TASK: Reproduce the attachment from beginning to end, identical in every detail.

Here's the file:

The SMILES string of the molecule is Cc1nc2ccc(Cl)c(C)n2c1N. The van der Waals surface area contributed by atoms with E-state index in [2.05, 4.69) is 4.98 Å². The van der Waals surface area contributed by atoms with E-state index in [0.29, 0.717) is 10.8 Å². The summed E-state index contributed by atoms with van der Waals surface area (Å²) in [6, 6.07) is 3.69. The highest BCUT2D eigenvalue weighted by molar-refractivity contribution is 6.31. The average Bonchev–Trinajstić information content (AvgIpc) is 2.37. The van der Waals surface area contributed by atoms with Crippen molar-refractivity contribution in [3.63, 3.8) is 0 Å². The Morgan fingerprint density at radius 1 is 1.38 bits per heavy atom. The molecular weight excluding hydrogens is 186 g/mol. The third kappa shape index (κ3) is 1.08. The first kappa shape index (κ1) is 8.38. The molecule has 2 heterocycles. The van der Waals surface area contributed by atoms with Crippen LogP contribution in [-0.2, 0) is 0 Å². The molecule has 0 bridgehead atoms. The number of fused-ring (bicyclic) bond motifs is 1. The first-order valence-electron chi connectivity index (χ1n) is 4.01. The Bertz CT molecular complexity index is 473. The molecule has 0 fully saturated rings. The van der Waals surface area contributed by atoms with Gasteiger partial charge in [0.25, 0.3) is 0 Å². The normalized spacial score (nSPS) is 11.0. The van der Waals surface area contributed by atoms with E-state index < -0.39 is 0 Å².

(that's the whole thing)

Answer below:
The SMILES string of the molecule is Cc1nc2ccc(Cl)c(C)n2c1N. The van der Waals surface area contributed by atoms with E-state index in [2.05, 4.69) is 4.98 Å². The van der Waals surface area contributed by atoms with E-state index in [0.29, 0.717) is 10.8 Å². The summed E-state index contributed by atoms with van der Waals surface area (Å²) in [6, 6.07) is 3.69. The highest BCUT2D eigenvalue weighted by molar-refractivity contribution is 6.31. The average Bonchev–Trinajstić information content (AvgIpc) is 2.37. The van der Waals surface area contributed by atoms with Crippen molar-refractivity contribution in [3.63, 3.8) is 0 Å². The Morgan fingerprint density at radius 1 is 1.38 bits per heavy atom. The molecular weight excluding hydrogens is 186 g/mol. The third kappa shape index (κ3) is 1.08. The first kappa shape index (κ1) is 8.38. The molecule has 2 heterocycles. The van der Waals surface area contributed by atoms with Crippen LogP contribution in [-0.2, 0) is 0 Å². The molecule has 0 bridgehead atoms. The number of fused-ring (bicyclic) bond motifs is 1. The first-order valence-electron chi connectivity index (χ1n) is 4.01. The Bertz CT molecular complexity index is 473. The molecule has 0 fully saturated rings. The van der Waals surface area contributed by atoms with Gasteiger partial charge in [0.25, 0.3) is 0 Å². The normalized spacial score (nSPS) is 11.0. The van der Waals surface area contributed by atoms with E-state index < -0.39 is 0 Å².